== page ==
The Chant of Jimmie Blacksmith
Written by David Morgan-Brown
WARNING: This review contains spoilers.
Aussie film writer/director/producer Fred Schepisi, fresh into serious filmmaking at just 37 when his debut The Devil’s Playground was released, then followed it up with The Chant of Jimmie Blacksmith (an adaptation of Thomas Kineally’s novel) that was as concerned with its culturally important themes as his predecessor, but resulted in a far less optimistic and far more aggressive film. It was certainly an arthouse drama that was for the serious crowd (like most of the dramas, especially period films, of the Australian New Wave), but had the brutality of the realistic horror films that were made at the time, as this film also deals with familiar areas of the revenge sub-genre such as violent, brutal murder, as well as the social injustices that aggravate it.
One of the first Australian films ever (not just of the New Wave) to focus on Aboriginal lives, our titular character (Tommy Lewis) is a half-Aboriginal and half-white young man, who is persuaded to steer clear from his ancestry and his Aboriginal friends by his adoptive father Reverend Neville (Jack Thompson), firstly in the pre-credits scene being caned after going missing for three days when he was on a ritual walkabout. He tries everything to do the right thing by getting various jobs building fences, but he gets short-changed by his bosses who believe the measurements of his tasks were off.
He even marries a white woman named Gilda (Angela Punch McGregor), but their baby turns out to be entirely white with not a trace of black. Although Gilda is committed to staying with Jimmie, the Newby family, who provide them with food and resources in exchange for Jimmie’s services, attempt to persuade Gilda to leave Jimmie and re-marry (presumably to a white fella).
The classic paradox of the (racial) outsider is clearly presented here, showing that although Jimmie eagerly tries to do the right thing by assimilating into regular white-person culture and way of living, outside forces from the stuffy powers that be force him into desperate positions, resulting in such emotional instability in this angry young man that is causes him to commit crime, violence, and murder (even of a white baby, played by Schepisi’s own daughter). Jimmie, along with his Aboriginal half-brother Mort (Freddie Reynolds), go on a vengeful killing spree, targeting those that wronged him.
For complete newcomers to the craft of acting, both Tommy Lewis and Freddie Reynolds are just about completely at ease with their startling dynamic performances – both must perform playful and yearning characters before delving into much darker, more hateful, and more amoral territories. During the horrific third act, Lewis is the one portraying the stoicism and self-assuredness in his violent acts whilst Reynolds conveys the more perceptive and emotionally distressed role, which is just one example of how Schepisi has revealed such contrasting characters of different values and compulsions across both whites, blacks, and mixed race folks. It is these two main characters that are responsible for most of the film’s mood, setting up its racially hostile, yet still cheery-in-the-face-of-adversity mood at the beginning, then slowly bringing this atmosphere down into darker depths as Jimmie is visibly shaken by his injustices – all of which hits its zenith during the first (and sudden) outbreak of violence.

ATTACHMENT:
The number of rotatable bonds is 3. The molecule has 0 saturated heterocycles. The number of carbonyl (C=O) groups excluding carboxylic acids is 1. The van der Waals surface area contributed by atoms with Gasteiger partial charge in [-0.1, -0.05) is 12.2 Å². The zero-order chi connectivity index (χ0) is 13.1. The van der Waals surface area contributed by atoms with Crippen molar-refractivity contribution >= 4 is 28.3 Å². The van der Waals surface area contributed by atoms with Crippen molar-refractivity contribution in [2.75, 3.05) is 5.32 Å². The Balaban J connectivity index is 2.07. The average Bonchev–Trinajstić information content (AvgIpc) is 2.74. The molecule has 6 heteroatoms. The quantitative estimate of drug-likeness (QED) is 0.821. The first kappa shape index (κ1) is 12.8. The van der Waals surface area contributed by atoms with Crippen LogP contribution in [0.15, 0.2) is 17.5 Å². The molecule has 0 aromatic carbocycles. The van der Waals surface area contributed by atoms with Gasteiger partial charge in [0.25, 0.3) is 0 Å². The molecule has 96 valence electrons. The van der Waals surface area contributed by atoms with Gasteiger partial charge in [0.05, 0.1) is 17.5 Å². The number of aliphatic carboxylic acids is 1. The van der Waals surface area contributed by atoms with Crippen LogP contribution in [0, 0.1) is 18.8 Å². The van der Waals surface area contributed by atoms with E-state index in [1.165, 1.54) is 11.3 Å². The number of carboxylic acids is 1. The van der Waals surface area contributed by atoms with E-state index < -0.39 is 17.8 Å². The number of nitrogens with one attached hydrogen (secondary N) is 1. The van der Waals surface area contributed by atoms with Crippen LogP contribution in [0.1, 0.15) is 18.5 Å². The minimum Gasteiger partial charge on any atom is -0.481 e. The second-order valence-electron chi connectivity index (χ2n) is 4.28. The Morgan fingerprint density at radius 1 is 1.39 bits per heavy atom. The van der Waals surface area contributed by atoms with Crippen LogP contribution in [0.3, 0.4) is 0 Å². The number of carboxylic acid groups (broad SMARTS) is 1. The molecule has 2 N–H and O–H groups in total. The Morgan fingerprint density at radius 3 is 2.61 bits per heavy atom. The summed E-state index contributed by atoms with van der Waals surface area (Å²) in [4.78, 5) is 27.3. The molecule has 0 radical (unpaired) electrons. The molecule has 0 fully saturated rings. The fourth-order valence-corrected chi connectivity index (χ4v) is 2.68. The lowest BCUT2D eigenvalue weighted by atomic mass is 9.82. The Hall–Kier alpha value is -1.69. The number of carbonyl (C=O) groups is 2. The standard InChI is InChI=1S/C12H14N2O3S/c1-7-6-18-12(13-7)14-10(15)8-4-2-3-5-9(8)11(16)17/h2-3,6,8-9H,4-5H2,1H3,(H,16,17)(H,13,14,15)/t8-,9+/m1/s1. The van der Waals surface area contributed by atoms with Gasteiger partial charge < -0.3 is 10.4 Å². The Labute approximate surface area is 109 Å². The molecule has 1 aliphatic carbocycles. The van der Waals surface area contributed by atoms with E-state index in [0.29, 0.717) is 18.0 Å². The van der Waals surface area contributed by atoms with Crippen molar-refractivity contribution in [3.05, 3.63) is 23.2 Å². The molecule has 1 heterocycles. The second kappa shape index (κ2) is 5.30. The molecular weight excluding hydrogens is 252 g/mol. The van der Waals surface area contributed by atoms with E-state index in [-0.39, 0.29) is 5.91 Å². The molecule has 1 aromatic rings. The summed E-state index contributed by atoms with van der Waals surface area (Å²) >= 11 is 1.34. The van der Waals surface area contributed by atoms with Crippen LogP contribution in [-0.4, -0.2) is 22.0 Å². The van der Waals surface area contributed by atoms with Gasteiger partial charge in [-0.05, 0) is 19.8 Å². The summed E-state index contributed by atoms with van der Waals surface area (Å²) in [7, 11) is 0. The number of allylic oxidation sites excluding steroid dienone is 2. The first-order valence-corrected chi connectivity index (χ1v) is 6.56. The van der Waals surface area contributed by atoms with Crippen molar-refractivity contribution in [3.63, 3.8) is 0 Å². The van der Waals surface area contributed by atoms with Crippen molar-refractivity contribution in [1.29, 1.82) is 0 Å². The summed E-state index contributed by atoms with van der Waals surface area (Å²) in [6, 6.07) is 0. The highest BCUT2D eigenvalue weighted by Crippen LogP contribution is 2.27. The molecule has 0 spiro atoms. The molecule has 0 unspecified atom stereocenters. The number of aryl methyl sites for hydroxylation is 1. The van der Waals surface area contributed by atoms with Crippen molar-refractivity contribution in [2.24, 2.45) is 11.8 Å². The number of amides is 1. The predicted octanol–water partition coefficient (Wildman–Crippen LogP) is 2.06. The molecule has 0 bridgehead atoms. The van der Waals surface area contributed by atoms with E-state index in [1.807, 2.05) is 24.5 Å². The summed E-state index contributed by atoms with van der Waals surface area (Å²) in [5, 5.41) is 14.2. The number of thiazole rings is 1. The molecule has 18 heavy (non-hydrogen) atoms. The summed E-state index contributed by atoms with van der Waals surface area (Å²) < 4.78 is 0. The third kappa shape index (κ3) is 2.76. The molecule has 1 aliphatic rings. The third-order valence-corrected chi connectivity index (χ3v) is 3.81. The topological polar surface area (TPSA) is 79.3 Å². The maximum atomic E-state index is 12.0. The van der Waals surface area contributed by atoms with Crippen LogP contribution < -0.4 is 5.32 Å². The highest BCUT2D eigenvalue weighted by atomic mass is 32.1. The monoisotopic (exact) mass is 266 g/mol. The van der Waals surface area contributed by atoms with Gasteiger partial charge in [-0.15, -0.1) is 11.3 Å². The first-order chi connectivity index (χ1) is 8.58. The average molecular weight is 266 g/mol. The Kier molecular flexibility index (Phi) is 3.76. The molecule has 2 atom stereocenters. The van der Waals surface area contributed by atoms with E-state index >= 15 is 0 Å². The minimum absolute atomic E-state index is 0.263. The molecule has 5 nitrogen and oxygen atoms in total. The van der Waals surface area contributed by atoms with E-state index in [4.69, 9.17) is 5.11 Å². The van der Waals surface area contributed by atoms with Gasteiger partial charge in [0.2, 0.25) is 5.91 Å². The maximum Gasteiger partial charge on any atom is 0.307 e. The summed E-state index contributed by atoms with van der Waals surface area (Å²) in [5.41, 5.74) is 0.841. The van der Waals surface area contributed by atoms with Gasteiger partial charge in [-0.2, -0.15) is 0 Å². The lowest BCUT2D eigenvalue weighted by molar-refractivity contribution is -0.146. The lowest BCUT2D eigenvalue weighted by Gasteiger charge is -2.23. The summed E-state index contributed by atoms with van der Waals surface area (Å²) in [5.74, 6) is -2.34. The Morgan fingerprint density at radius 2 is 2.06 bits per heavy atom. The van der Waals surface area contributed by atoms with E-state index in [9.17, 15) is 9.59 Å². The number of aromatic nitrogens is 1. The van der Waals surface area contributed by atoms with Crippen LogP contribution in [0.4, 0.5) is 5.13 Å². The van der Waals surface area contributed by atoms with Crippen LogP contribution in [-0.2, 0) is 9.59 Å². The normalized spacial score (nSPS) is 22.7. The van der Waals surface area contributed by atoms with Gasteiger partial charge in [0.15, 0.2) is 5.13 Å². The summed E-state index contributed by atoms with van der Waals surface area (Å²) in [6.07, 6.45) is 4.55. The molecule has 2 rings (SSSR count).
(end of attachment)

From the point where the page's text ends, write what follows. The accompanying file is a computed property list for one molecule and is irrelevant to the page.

As we follow the journey of Jimmie and Mort on the run, the film becomes slowly, but progressively more and more mystical in an uncomfortable and abyss-gazing way, namely Mort’s death scene, which first shows him at his most distraught covering his face in white ash. This under-lit shot manages to show this new white emerge from the incredibly dark blue hue of the shot, again showing the marvellous and inspired work by cinematographer Ian Baker (who similarly worked on dark shots in The Devil’s Playground). We then see Mort in the morning daylight, clearly seeing his dark face now covered with a whiteness that certainly doesn’t make him look Caucasian, but more like a theatrical villain – acting as an example for Jimmie and other mixed race folks, the white assimilation of this dark-skinned indigenous man has resulted in an awkward racial dysphoria (that soon has him murdered).
As great as the acting is from these two, I’m tempted to say the best acting from an Aboriginal in this film may come from Steve Dodd who plays Tabidgi, Jimmie’s uncle, who adds a lot to the Aboriginal perspective of Jimmie’s violent acts. His reactions during and after the initial killing spree that he is involved with are brimming with guilt and a deep sense of shame, but he also seems to be diverting the blame from being a racially encompassing matter to more of a simply personal one, and this excellent piece of acting in a very small role goes to show how great Fred Schepisi and his casting director wife Rhonda are at filling small roles with great contributors.